In 1912, they moved again to a farmhouse called Oatfield in the rustic village of Piccotts End which was to be their home for most of their lives. Barbara would work here while tending the large garden and collection of animals. Their friend, the historian Arnold J. Toynbee, recounted her spartan, therapeutic lifestyle which emphasised fresh air – open windows, long walks, riding and outdoor sleeping.[11] She would make occasional trips to the Public Record Office for research while John spent more time in London for his job. During the Second World War, he worked at the Manchester Guardian and so they moved to Manchester for the duration but then returned to Piccotts End in 1945. John died there in 1949 and Barbara died later in 1961.[2]

PublicationsEdit

ReferencesEdit

CitationsEdit

  1. ^ a b c LMH.
  2. ^ a b c d e f g h i j k l m n DNB.
  3. ^ Spongberg 2016.
  4. ^ Weaver 1997, p. 34.
  5. ^ Weaver 2004.
  6. ^ Delamont 2002, p. 145.
  7. ^ Kleer 2000.
  8. ^ a b Feske 2000, p. 104.
  9. ^ Feske 2000, pp. 109–116.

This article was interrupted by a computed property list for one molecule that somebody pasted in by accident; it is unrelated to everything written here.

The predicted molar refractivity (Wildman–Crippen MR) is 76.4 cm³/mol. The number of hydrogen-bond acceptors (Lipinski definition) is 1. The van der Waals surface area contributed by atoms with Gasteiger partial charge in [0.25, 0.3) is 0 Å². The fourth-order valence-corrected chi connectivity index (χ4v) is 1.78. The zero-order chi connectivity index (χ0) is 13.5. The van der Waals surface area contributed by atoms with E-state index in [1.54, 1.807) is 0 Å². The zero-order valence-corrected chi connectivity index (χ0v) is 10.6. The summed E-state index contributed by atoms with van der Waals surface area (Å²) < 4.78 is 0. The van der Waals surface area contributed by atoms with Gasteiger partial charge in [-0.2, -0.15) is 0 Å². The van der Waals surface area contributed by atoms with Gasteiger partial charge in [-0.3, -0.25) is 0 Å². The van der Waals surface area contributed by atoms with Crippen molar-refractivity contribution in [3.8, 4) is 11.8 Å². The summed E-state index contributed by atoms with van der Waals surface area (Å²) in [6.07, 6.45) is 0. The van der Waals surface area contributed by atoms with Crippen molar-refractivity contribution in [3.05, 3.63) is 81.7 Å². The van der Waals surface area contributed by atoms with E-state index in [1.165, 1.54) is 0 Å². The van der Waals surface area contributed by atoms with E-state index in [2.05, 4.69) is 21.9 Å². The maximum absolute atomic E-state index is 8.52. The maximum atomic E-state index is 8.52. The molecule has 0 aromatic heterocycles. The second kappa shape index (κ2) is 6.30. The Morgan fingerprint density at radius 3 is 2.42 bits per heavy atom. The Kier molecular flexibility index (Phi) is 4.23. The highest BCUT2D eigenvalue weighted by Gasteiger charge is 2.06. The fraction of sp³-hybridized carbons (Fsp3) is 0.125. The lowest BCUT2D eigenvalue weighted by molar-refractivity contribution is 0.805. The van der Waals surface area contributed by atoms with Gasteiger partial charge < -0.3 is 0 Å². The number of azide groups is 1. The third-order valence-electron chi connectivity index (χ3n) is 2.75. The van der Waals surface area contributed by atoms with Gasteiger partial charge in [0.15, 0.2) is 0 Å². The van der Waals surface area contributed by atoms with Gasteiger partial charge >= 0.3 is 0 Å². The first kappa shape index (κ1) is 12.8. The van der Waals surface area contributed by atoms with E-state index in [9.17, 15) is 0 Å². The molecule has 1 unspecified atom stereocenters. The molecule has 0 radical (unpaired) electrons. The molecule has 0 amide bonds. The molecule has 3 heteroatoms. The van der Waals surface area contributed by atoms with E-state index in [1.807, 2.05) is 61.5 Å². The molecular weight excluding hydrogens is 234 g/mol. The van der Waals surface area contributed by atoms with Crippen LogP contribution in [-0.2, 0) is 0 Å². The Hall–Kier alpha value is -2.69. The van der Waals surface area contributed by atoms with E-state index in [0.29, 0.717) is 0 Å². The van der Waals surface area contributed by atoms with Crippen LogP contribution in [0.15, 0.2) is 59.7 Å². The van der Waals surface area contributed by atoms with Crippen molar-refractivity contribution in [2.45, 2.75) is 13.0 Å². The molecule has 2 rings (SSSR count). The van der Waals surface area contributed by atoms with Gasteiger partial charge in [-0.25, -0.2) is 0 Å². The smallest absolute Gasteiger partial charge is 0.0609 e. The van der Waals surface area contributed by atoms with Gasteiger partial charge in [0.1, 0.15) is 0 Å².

10. ^ Sutton 2013, p. 29.
  11. ^ Toynbee 1967, pp. 95–107.

SourcesEdit

  • Portrait of Barbara Hammond, Lady Margaret Hall Oxford, 2017
  • Delamont, Sara (2002), Knowledgeable Women: Structuralism and the Reproduction of Elites, Routledge, ISBN 9781134979752
  • Feske, Victor (2000), "J. L. and Barbara Hammond A Case of Mistaken Identity", From Belloc to Churchill: Private Scholars, Public Culture, and the Crisis of British Liberalism, 1900-1939, University of North Carolina Press, ISBN 9780807861387
  • Kleer, Richard (26 Oct 2000), "Lucy Barbara (Bradby) Hammond", A Biographical Dictionary of Women Economists, doi:10.4337/9781843761426.00059, ISBN 9781852789640
  • Spongberg, Mary (2016), "Hammond, [Lucy] Barbara", Companion to Women's Historical Writing, Springer, p. 235, ISBN 9781349724680
  • Sutton, David (2013), "Radical liberalism, Fabianism and social history", Making Histories: Studies in History-writing and Politics, Routledge, ISBN 9781135032180
  • Toynbee, Arnold J. (1967), Acquaintances, Oxford University Press, ISBN 9780192152473
  • Weaver, Stewart (1997), The Hammonds – A Marriage in History, Stanford University Press, ISBN 9780804732420
  • Weaver, Stewart (2004), "J. H. Clapham and the Hammonds", The Victorians Since 1901, Manchester University Press, ISBN 9780719067259
  • Weaver, Stewart (2004), "(Lucy) Barbara Hammond (1873–1961)", Oxford Dictionary of National Biography, Oxford University Press, doi:10.1093/ref:odnb/42339